In the last year, the rise and spread of the COVID-19 pandemic has laid bare the fictitious nature of some of the categories we deploy to conceptualise the world of labour. Indeed, it has revealed the contingent nature of the separation between productive and reproductive spaces, times and realms when it comes to labour processes.

According to estimates produced by Janine Berg, Florence Bonnet, and Sergei Soares, when the crisis hit, around 30% of North American and Western European workers were in occupations that could allow home-based work, as opposed to only 6% of sub-Saharan African and 8% of South Asian workers. This is to say that in the Global North, the pandemic could de facto manufacture million homeworkers overnight, following national lockdowns. In many cases, these would still be contributing to formal sectors of the economy.

It is rather unsurprising that this shift to homeworking could not materialise in the Global South. Labour relations here are largely characterised by informal employment, in its double character – namely, employment in the informal economy and informalised employment in otherwise formal settings. While homeworking represents one segment of informal employment, its major share is composed instead of precarious forms of casual employment, far more difficult to immediately insource in home-settings. By the time the crisis hit, according to the ILO, informal employment constituted 69.6 percent of employment in the Global South and, given the share of working people it hosts, it constituted over 60 percent of total employment on our planet.

One of the key characteristics of informal employment is the interpenetration between productive and reproductive dynamics, activities and realms. The ever-growing reality of informal employment forces us to reflect and revise theories of value generation and extraction, and ultimately the basis of exploitation worldwide. That is, they force us to re-engage in the study of key Marxian categories of analysis, in ways that may account for how the majority on earth labours. These ways must necessarily account for the centrality of social reproduction in the working of labour processes and relations worldwide.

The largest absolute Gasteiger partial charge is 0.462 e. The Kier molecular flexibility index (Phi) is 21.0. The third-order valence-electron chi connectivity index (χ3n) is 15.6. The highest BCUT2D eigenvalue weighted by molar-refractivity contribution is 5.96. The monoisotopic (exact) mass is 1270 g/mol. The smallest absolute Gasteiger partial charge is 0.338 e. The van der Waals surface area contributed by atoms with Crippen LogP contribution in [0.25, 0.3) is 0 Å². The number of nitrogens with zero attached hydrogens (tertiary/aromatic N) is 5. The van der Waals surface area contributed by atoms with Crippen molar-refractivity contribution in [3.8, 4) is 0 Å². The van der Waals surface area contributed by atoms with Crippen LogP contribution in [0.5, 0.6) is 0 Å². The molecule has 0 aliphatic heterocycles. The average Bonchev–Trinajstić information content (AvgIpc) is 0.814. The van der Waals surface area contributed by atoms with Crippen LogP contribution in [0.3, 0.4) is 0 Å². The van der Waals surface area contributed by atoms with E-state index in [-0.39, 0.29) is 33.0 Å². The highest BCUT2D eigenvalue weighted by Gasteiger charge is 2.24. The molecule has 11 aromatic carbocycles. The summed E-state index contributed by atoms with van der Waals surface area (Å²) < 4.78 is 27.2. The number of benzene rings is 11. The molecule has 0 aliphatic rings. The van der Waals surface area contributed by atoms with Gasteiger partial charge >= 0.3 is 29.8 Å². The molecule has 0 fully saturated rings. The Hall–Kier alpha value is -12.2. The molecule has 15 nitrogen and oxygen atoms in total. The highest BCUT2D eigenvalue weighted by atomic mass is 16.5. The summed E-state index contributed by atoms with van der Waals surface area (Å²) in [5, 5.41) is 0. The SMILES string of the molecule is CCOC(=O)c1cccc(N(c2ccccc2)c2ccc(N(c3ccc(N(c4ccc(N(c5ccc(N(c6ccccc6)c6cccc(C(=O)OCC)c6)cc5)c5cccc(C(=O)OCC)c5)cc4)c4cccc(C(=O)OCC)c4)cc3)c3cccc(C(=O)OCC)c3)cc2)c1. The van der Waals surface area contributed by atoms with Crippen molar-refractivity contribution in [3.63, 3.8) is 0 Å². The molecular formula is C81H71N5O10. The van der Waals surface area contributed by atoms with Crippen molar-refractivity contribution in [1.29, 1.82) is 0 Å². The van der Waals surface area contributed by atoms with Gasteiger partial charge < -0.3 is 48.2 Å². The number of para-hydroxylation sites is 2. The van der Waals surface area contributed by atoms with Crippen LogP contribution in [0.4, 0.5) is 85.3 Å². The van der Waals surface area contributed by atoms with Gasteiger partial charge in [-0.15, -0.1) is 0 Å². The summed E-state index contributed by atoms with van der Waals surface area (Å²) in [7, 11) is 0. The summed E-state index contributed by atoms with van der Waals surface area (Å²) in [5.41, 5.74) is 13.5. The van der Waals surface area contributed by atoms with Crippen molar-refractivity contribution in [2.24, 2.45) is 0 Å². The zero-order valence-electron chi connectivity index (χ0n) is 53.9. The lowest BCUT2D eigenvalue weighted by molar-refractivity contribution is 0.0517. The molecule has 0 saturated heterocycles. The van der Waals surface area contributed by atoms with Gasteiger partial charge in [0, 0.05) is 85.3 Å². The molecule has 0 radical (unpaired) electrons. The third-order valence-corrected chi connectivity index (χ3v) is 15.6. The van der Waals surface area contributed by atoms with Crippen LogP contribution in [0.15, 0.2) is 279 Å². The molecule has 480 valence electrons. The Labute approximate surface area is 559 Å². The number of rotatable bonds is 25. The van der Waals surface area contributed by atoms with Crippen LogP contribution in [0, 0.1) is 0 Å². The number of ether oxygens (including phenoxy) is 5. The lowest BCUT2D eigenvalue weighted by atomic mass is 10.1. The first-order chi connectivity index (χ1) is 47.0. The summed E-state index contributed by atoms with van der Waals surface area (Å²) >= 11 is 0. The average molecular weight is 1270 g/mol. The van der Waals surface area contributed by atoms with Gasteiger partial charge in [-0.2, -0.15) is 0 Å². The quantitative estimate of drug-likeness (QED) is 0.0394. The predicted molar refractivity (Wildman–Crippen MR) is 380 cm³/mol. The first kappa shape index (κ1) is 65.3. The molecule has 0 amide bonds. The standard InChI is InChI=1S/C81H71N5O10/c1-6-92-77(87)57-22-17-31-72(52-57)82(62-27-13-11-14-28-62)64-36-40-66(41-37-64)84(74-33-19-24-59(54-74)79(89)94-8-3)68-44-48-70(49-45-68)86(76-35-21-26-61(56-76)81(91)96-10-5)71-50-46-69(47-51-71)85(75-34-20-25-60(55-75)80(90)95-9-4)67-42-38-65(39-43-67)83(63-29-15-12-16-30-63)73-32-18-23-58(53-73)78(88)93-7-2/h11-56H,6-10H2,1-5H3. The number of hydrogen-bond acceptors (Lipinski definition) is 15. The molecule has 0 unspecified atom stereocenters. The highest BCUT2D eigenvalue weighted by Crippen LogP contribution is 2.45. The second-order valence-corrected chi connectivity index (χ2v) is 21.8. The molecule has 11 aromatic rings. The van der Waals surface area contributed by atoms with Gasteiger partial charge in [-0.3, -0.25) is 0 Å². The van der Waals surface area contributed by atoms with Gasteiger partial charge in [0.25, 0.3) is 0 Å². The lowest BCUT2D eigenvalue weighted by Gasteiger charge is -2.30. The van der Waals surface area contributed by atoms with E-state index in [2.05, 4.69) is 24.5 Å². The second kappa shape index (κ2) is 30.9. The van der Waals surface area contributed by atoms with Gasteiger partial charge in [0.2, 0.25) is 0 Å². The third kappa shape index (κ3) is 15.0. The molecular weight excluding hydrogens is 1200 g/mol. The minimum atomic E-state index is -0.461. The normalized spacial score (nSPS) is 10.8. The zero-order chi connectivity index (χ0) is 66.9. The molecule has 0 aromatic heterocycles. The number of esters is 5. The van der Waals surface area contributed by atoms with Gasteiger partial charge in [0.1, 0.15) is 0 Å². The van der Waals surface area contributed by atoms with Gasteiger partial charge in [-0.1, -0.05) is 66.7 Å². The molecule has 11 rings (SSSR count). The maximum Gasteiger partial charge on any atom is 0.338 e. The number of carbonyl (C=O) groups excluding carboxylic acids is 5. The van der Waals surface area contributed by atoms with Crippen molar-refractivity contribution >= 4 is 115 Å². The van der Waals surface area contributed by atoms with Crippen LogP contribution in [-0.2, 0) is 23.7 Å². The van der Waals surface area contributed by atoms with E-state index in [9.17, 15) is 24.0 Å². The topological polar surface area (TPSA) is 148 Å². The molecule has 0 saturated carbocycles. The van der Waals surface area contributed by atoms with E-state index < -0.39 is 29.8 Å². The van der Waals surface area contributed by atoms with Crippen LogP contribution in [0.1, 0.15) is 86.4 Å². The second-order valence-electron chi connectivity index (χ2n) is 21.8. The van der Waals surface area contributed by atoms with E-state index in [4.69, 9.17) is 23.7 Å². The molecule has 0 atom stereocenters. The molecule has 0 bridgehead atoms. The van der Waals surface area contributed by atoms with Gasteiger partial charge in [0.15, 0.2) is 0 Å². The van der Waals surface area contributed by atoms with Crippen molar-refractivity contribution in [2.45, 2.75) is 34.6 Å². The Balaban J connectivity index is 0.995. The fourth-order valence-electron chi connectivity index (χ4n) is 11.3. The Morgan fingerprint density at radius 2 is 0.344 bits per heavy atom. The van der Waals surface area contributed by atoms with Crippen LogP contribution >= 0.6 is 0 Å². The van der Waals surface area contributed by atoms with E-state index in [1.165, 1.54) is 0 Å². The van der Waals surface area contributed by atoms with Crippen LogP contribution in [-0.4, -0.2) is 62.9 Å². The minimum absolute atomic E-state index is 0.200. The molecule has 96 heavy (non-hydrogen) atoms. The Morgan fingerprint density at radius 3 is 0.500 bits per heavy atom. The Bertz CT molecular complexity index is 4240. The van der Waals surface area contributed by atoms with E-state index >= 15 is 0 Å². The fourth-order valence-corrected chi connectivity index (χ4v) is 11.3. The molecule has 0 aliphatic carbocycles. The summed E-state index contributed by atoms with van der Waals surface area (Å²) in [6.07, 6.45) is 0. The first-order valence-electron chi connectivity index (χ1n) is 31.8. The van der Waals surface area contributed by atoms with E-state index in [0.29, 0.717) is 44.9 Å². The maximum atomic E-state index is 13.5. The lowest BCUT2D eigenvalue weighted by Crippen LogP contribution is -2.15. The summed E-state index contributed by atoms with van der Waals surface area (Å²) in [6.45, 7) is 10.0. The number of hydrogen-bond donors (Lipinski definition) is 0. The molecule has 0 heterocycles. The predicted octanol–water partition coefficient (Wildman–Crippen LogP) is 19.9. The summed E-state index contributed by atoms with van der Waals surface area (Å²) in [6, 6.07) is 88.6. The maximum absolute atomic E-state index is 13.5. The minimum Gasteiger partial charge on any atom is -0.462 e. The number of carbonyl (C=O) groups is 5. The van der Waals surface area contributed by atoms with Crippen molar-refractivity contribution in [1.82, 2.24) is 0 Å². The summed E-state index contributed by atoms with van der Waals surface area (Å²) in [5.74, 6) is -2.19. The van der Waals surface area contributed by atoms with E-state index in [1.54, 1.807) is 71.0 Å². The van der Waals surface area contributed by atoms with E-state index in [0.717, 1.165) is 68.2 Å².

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Financialisation of healthcare in Brazil: new evidence

By Norberto Montani Martins, Carlos Ocké-Reis and Daniel Drach

The covid-19 pandemic is showing how important universal health systems are. As the virus continues to devastate communities and economies, many governments have started to look at them with different lens. Investing in public health systems should be mandatory, but austerity policies in peripheral countries are still the priority. Moreover, the increasing financialisation of the health sector produces conflicts that constraint the achievement of a truly universal and comprehensive public healthcare. This is what we address in our recent paper, where we argue that lead firms in the provision of healthcare plans seem to have become platforms for the accumulation of wealth by financial investors, a process that is making shareholder value the main guiding principle of firm behaviour.